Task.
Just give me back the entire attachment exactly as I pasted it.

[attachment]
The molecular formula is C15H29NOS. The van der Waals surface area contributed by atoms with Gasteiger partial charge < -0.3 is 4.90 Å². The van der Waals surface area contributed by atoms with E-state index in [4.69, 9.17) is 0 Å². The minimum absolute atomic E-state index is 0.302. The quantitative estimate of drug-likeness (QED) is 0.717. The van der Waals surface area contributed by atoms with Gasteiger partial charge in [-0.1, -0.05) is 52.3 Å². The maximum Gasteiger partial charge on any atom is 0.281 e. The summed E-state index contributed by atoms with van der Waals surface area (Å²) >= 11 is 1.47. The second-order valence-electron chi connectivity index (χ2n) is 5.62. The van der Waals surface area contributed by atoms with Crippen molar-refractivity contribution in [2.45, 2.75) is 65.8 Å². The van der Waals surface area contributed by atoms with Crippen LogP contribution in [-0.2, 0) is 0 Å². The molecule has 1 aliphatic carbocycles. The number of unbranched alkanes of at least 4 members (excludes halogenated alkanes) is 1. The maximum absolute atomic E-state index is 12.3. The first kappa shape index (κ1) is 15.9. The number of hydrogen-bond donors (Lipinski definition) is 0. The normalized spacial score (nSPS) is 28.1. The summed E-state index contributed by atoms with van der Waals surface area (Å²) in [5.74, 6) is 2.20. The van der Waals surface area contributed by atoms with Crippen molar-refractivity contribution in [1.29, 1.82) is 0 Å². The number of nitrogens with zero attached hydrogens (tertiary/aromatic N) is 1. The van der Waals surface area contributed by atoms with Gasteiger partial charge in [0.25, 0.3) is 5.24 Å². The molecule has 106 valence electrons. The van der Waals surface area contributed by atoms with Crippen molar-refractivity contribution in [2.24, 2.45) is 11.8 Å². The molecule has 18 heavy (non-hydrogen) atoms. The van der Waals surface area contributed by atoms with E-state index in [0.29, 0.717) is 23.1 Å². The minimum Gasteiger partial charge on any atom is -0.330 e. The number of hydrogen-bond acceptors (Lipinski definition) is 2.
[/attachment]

The molecular formula is C15H29NOS. The van der Waals surface area contributed by atoms with Gasteiger partial charge < -0.3 is 4.90 Å². The van der Waals surface area contributed by atoms with E-state index in [4.69, 9.17) is 0 Å². The minimum absolute atomic E-state index is 0.302. The quantitative estimate of drug-likeness (QED) is 0.717. The van der Waals surface area contributed by atoms with Gasteiger partial charge in [-0.1, -0.05) is 52.3 Å². The maximum Gasteiger partial charge on any atom is 0.281 e. The summed E-state index contributed by atoms with van der Waals surface area (Å²) >= 11 is 1.47. The second-order valence-electron chi connectivity index (χ2n) is 5.62. The van der Waals surface area contributed by atoms with Crippen molar-refractivity contribution in [2.45, 2.75) is 65.8 Å². The van der Waals surface area contributed by atoms with Crippen LogP contribution in [-0.2, 0) is 0 Å². The molecule has 1 aliphatic carbocycles. The number of unbranched alkanes of at least 4 members (excludes halogenated alkanes) is 1. The maximum absolute atomic E-state index is 12.3. The first kappa shape index (κ1) is 15.9. The number of hydrogen-bond donors (Lipinski definition) is 0. The normalized spacial score (nSPS) is 28.1. The summed E-state index contributed by atoms with van der Waals surface area (Å²) in [5.74, 6) is 2.20. The van der Waals surface area contributed by atoms with Crippen molar-refractivity contribution in [1.29, 1.82) is 0 Å². The number of nitrogens with zero attached hydrogens (tertiary/aromatic N) is 1. The van der Waals surface area contributed by atoms with Gasteiger partial charge in [0.25, 0.3) is 5.24 Å². The molecule has 106 valence electrons. The van der Waals surface area contributed by atoms with Crippen molar-refractivity contribution in [2.24, 2.45) is 11.8 Å². The molecule has 18 heavy (non-hydrogen) atoms. The van der Waals surface area contributed by atoms with E-state index in [0.29, 0.717) is 23.1 Å². The minimum Gasteiger partial charge on any atom is -0.330 e. The number of hydrogen-bond acceptors (Lipinski definition) is 2.